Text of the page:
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Removing the hype around the multicore (non) revolution and some (hopefully) sensible comment about threads ad other forms of concurrency.
I attended the EuroPython conference in Birmingham last week. Nice place and nice meeting overall. There were lots of interesting talks on many subjects. I want to focus on the talks about concurrency here. We had a keynote by Russel Winder about the "multicore revolution" and various talks about different approaches to concurrency (Python-CSP, Twisted, stackless, etc). Since this is a hot topic in Python (and in other languages) and everybody wants to have his saying, I will take the occasion to make a comment.
First of all, I want to say that I believe in the multicore non revolution: I claim that essentially nothing will change for the average programmer with the advent of multicore machines. Actually, the multicore machines are already here and you can already see that nothing has changed.
For instance, I am interacting with my database just as before: yes, internally the database may have support for multiple cores, it may be able to perform parallel restore and other neat tricks, but as a programmer I do not see any difference in my day to day SQL programming, except (hopefully) on the performance side.
I am also writing my web application as before the revolution: perhaps internally my web server is using processes and not threads, but I do not see any difference at the web framework user level. Ditto if I am writing a desktop application: the GUI framework provides a way to launch processes or threads in the background: I just perform the high level calls and I not fiddle with locks.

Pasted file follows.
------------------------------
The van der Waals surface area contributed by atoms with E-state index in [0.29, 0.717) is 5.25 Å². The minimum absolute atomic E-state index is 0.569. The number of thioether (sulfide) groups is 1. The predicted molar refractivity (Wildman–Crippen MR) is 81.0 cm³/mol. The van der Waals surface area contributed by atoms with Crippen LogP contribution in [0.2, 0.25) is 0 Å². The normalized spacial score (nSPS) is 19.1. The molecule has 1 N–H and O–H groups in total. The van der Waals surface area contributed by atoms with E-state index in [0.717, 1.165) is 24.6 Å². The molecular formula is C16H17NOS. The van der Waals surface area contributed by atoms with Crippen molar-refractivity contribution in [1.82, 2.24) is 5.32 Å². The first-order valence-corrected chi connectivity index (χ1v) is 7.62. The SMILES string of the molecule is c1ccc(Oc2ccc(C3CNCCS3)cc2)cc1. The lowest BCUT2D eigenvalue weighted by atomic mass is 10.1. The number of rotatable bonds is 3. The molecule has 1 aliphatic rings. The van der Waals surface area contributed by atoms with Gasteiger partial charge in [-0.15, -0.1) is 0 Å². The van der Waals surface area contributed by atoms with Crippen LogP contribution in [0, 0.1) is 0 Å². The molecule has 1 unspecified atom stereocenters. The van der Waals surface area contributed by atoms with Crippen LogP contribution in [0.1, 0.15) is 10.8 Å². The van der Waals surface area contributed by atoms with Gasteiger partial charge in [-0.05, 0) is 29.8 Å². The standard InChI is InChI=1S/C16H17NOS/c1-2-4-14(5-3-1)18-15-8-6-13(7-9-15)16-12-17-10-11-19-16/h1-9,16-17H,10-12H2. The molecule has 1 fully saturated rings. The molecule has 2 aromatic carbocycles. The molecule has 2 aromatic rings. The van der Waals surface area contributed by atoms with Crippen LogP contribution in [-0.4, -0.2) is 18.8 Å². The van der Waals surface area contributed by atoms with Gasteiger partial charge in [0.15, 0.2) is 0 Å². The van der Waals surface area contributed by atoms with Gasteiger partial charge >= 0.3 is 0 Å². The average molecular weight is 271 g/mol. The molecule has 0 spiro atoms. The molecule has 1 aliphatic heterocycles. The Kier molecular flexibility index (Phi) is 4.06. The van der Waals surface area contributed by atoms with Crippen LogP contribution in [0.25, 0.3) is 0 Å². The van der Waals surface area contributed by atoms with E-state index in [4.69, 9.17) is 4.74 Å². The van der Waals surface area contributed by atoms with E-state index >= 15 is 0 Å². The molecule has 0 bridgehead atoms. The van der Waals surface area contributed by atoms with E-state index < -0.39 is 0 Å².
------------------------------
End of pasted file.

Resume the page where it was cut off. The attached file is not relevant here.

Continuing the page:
At work we have a Linux cluster with hundreds of CPUs, running thousands of processes per day in parallel: still, all of the complication of scheduling and load balancing is managed by the Grid engine, and what we write is just single threaded code interacting with a database. The multicore revolution did not change anything for the way we code. On the other extreme of the spectrum, people developing for embedded platforms will just keep using platform-specific mechanisms.
The only programmers that (perhaps) may see a difference are scientific programmers, or people writing games, but they are a minority of the programmers out there. Besides, they already know how to write parallel programs, since in the scientific community people have discussed parallelization for thirty years, so no revolution for them either.